Only a few weeks ago, I was reminded what it meant to have your rights as an equal citizen denied. That horrible feeling of being considered a second-tier citizen. It sent me back to the many memories of my life when I was denied equal rights, when I was under threat or had to choose a particular course for my life because of my ethnic identity. It made me feel sad that once again I had to come to face with this injustice. Despite this fact, today I live in peace, in my own country and I am free to embrace my ethnic identity alongside my many other identities as a woman, an activist and even as an aunt. I was made to realise once again that we have not come full circle in closing the chapter of wars in the Western Balkans. We do indeed live in peace, yet as a region we still need to go down the path of making our peace meaningful on the basis of tolerance, respect and mutual understanding – as the former Secretary-General of the United Nations Ban Ki-moon once said.

Reconciliation has not been the norm in this region. The refusal to acknowledge and recognise the crimes that were committed, and a culture of impunity have characterised the region throughout these decades. The new generations, who know nothing of the past or of the war, nonetheless have grown up and live with a weight on their shoulders that is not theirs to carry. While there have been many who have tried to bring communities closer together, the challenge remains that politics is not ready to take that step and guide societies towards meaningful reconciliation, security and cooperation. From a very young age, I have learnt the hard way the important lesson that strength rests upon those who have the courage to extend the hand of acceptance, of reconciliation, of forgiveness and this can only happen if we make the quest for justice, for truth, for the right to know, an important part of our daily lives and mission. Only then we can truly say we live in peace with one another.

Jeta Krasniqi


Wars on the territory of former Yugoslavia were driven by deeply rooted and historically based ethnic conflicts between Serbs, Croats, Bosnians and Albanians, which were politically fuelled by the promotion of nationalism. Although these wars ended with peace talks and the engagement of external actors, the ethnical conflicts lying at their origin were never really addressed let alone resolved. Especially in Bosnia and Herzegovina, ethno-nationalist and religious discourse remains part of the political culture, the main asset of political mobilisation and profitability. In such a context, ethnic divisions are entrenched in almost every aspect of societal relations, the educational system being one of the most critical venues reflecting this state of affairs.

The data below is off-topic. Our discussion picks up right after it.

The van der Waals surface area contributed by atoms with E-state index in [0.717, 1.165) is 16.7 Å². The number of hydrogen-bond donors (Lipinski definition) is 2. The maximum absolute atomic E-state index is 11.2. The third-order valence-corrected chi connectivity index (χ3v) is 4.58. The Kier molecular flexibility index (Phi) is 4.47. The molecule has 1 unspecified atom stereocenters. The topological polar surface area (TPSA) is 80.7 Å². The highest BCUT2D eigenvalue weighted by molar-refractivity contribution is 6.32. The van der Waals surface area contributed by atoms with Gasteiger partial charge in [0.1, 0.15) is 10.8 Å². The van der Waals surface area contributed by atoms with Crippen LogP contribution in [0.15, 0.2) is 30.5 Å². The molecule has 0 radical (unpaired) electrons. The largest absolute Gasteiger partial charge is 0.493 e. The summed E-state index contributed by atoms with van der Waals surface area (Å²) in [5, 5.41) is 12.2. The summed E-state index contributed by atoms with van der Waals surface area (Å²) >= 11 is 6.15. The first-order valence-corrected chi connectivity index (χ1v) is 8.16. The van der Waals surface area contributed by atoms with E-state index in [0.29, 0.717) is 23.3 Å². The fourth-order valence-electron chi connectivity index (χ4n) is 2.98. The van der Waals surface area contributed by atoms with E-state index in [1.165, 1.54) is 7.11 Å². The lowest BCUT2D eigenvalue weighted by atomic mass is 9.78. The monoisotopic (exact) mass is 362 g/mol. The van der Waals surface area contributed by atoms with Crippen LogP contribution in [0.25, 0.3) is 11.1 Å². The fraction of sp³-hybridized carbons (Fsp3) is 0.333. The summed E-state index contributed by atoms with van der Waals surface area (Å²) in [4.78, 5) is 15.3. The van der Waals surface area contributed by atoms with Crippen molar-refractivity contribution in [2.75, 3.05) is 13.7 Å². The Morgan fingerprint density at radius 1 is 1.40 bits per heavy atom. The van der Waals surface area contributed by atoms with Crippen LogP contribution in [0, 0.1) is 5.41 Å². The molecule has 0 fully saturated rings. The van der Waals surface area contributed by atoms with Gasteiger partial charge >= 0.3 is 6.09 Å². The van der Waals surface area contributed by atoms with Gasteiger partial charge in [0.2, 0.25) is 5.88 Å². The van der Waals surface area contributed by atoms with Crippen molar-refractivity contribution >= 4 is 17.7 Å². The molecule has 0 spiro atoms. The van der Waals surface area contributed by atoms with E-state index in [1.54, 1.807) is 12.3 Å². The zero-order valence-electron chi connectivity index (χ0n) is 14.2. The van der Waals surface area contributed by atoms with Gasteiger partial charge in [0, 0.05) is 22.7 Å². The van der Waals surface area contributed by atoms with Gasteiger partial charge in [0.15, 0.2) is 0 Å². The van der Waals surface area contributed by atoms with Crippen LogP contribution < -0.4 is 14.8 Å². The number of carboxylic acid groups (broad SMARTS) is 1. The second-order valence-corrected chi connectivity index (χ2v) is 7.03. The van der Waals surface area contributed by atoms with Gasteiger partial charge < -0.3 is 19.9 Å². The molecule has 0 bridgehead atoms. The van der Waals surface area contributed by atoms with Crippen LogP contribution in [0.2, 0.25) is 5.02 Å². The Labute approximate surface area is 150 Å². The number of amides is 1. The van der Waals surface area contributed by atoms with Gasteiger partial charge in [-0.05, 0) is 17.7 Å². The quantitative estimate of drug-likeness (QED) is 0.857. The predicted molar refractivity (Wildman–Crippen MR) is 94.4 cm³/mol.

In some parts of the country with ethnically mixed population, segregation is present in schools and consistently practiced within the so-called “two schools under one roof”, where children from different ethnic groups visit the same school but are taught separate curricula in separate classrooms. In such communities, any kind of formal and institutional interaction among the youngest generations from different ethnic groups is a priori prevented. As a consequence, these children do not have any concrete opportunity, will or interest to engage in dialogue or interact among each other in everyday life. Instead, they are fed an image of the Other based on often xenophobic prejudices and distorted stereotypes. It is therefore essential to teach these children how to interact and respect each other regardless of the differences that derive from their ethnical and religious backgrounds. Only if they learn to be tolerant when they are young, will they continue to be tolerant as adults and resolve conflicts in a peaceful way.

Having this in mind, the European Centre for Dispute Resolution (ECDR) proposed to the Slovenian Ministry of Foreign Affairs the implementation of the School and Peer Mediation Project in Bosnia and Herzegovina as a form of external assistance coming from Slovenia. The Ministry has accepted the initiative and after three years of project implementation, done in collaboration between the ECDR and ITF Enhancing Human Security, the results are excellent. Teachers and students from all ethnic groups are learning the methods of mediation, the psychology of conflict and the use of mediation in everyday situations, starting from their daily work and communication. As a result, fewer behavioural measures have been imposed and the school climate has improved.

Katarina Kresal